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Property incurs land tax because Will did not give beneficiary right to use it as their residence

By Stuart O’Neill, Special Counsel A recent decision of the Western Australian Supreme Court has highlighted the care that needs to be taken when drafting provisions in a Will dealing with residential property and the incidence of land tax. The Court held a property owned by the trustee of a testamentary trust created under a
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Queensland Government extends family primary production transfer duty concession to transfers to first cousins

By Stuart O’Neil, Special Counsel The Queensland Government has offered further assistance to Queensland farming families who wish to implement succession planning arrangements by allowing the family primary production transfer duty concession to apply to transfers to first cousins. Under the Queensland Duties Act, the concession is only available for transfers to defined family members
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Financial Services

AFCA is here and it will cast a wider net

This is article No. 3 in a four-part series on the new Australian Financial Complaints Authority (AFCA), which commences today. We examine the likely impact of AFCA’s increased jurisdictional limits and compensation caps on the behavior of consumers and financial services providers.     By Mark Bland, Partner, Jacqueline Wang, Senior Associate and Eliza Kane, Paralegal
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A timely reminder for super fund members

By Lisa-Marie McKechnie, Partner, and Tanya Hibberd, Graduate When someone dies without a Will, the person dies ‘intestate’, meaning that the State is assigned the task of determining who will inherit the deceased superannuation fund member’s assets. Each State has its own intestacy laws, the adherence to which may result in the estate being distributed
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AFCA on the way – disclosure relief and ASIC’s enhanced powers

This is article No. 2 in a four-part series on the new Australian Financial Complaints Authority (AFCA), which commences on 1 November 2018.    By Mark Bland, Partner, Jacqueline Wang, Senior Associate and Eliza Kane, Paralegal The AFCA Rules set out the processes applying to all complaints submitted to AFCA, including superannuation complaints. ASIC’s approval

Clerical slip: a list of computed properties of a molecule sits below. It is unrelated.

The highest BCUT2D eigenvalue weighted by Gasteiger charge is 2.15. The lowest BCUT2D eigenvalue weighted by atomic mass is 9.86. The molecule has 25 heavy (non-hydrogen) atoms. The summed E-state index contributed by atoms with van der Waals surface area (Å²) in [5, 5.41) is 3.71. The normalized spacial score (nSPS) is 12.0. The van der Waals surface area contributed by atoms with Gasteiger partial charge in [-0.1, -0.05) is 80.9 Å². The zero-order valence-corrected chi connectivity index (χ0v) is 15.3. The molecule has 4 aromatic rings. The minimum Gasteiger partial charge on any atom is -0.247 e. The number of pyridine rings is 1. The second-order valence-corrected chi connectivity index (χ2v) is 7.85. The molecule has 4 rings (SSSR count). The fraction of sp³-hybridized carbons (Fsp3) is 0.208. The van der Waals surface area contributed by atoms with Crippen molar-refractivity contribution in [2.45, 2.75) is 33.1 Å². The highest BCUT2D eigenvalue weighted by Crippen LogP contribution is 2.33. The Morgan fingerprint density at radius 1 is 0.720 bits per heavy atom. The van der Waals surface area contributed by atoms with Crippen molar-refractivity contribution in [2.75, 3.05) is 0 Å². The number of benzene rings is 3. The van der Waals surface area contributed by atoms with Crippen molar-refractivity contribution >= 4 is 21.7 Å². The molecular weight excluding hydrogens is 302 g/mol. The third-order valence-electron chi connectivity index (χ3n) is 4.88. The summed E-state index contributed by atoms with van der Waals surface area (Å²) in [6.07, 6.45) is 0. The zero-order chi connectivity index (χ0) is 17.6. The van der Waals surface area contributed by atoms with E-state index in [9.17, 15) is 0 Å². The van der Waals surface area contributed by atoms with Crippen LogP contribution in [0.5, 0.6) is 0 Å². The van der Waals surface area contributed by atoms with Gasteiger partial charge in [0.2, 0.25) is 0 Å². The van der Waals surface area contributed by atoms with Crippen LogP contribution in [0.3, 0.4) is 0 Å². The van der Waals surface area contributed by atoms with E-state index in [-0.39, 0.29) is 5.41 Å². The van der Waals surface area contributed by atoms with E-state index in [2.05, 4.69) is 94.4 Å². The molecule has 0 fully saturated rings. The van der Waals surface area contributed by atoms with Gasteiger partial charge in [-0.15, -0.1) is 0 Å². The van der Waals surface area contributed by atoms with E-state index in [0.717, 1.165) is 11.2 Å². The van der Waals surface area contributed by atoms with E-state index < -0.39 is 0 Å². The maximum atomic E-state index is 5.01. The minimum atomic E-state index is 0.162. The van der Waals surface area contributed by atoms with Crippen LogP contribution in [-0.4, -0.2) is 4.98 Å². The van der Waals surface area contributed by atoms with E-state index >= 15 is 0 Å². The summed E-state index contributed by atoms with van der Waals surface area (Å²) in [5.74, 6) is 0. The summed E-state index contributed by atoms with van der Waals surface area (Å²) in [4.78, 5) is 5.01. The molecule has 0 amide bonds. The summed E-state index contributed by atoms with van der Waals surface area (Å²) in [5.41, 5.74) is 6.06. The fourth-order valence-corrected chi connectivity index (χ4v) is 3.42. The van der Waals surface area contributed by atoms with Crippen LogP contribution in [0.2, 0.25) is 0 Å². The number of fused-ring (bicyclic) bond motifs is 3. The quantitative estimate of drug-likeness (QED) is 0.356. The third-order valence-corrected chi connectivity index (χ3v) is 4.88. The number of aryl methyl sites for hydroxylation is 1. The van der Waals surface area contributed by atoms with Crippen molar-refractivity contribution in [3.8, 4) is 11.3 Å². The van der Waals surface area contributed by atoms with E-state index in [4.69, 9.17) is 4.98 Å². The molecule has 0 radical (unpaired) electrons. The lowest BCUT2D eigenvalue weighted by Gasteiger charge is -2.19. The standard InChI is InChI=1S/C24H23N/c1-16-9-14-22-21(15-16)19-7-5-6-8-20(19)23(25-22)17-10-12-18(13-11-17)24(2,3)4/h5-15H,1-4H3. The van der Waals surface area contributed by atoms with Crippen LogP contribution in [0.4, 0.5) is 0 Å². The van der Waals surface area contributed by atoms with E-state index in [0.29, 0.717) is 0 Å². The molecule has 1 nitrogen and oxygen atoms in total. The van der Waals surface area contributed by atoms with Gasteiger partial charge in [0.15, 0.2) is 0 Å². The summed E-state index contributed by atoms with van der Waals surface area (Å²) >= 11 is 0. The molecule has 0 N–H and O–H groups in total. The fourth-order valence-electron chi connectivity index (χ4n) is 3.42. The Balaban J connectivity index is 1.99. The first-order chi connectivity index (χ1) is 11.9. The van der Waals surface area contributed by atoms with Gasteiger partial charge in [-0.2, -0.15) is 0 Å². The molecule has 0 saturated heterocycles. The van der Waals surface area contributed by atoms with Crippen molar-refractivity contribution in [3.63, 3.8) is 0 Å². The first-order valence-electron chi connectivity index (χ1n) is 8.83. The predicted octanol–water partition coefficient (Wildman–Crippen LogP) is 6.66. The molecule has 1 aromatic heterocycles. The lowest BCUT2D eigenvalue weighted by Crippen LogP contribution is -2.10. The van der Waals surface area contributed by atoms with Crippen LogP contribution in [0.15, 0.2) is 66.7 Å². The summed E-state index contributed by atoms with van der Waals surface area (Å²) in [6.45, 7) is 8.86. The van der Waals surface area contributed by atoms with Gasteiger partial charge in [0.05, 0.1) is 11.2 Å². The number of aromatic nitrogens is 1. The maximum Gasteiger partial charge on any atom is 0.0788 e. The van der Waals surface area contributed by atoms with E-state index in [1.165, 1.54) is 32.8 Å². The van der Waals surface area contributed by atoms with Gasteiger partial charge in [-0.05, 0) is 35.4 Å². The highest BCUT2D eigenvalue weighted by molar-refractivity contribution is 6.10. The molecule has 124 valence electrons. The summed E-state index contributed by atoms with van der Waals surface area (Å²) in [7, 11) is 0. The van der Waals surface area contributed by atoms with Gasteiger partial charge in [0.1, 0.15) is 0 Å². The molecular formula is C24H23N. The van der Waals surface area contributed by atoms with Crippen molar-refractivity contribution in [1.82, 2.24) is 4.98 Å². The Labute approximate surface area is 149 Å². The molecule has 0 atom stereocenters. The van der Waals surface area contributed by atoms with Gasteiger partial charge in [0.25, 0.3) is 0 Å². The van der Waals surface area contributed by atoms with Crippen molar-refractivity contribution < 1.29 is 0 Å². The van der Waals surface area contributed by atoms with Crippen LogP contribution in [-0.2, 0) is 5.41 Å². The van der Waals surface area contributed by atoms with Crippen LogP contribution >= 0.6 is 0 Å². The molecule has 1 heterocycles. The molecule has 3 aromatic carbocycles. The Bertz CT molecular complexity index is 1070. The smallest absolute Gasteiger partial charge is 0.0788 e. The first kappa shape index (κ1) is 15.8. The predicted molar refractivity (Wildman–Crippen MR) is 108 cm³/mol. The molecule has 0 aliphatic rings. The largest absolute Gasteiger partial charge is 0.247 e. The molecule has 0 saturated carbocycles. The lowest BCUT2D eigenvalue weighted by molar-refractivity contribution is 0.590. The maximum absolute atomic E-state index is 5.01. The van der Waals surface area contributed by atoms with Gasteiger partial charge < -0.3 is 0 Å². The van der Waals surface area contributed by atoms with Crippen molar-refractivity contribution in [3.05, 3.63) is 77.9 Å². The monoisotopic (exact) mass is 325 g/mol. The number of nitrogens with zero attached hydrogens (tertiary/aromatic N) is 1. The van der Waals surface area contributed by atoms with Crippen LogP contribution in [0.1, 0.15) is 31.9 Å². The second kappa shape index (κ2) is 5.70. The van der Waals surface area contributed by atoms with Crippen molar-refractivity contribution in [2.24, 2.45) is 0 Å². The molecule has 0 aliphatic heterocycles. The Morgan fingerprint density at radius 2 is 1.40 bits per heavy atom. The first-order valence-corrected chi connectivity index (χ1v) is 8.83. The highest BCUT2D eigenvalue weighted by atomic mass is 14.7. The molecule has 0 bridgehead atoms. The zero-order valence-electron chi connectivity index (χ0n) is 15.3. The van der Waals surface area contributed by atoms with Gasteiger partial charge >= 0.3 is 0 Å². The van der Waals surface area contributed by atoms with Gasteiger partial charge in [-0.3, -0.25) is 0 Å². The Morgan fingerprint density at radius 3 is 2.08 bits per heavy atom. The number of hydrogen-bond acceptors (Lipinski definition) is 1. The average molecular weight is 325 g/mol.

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Franchising

Franchising Update – ACCC releases industry-specific report for unfair contracts legislation

By Cassandra Taylor, Lawyer and Warren Scott, Partner From 12 November 2016, the unfair contracts law contained in the Australian Consumer Law and Australian Securities and Investments Commission Act 2001 (Cth) was extended to apply to business-to-business standard form contracts to protect small businesses. Until the law is tested, its full scope will not be known. 
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Government and Administrative Law

Privacy remedies: When emotional harm can lead to financial pain

By Sharon Sangha, Lawyer Determinations made under the Privacy Act 1988 demonstrate that the Privacy Commissioner will likely award compensation for non-economic loss where an individual suffers emotional harm, humiliation or inconvenience as a result of a privacy breach. However, responding to privacy incidents in an efficient and conciliatory way may reduce the extent of
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Government Ships – Hands Off!

By Maurice Lynch, Senior Associate A Government owned ship is Teflon and cannot be the subject of in rem proceedings to secure a claimant’s proprietary or general maritime claim under the Admiralty Act 1988 (Cth). What constitutes a Government owned ship for the purposes of the Admiralty Act is likely to be broader than you
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The application of s 140(2)(c) of the Evidence Act to matters not in dispute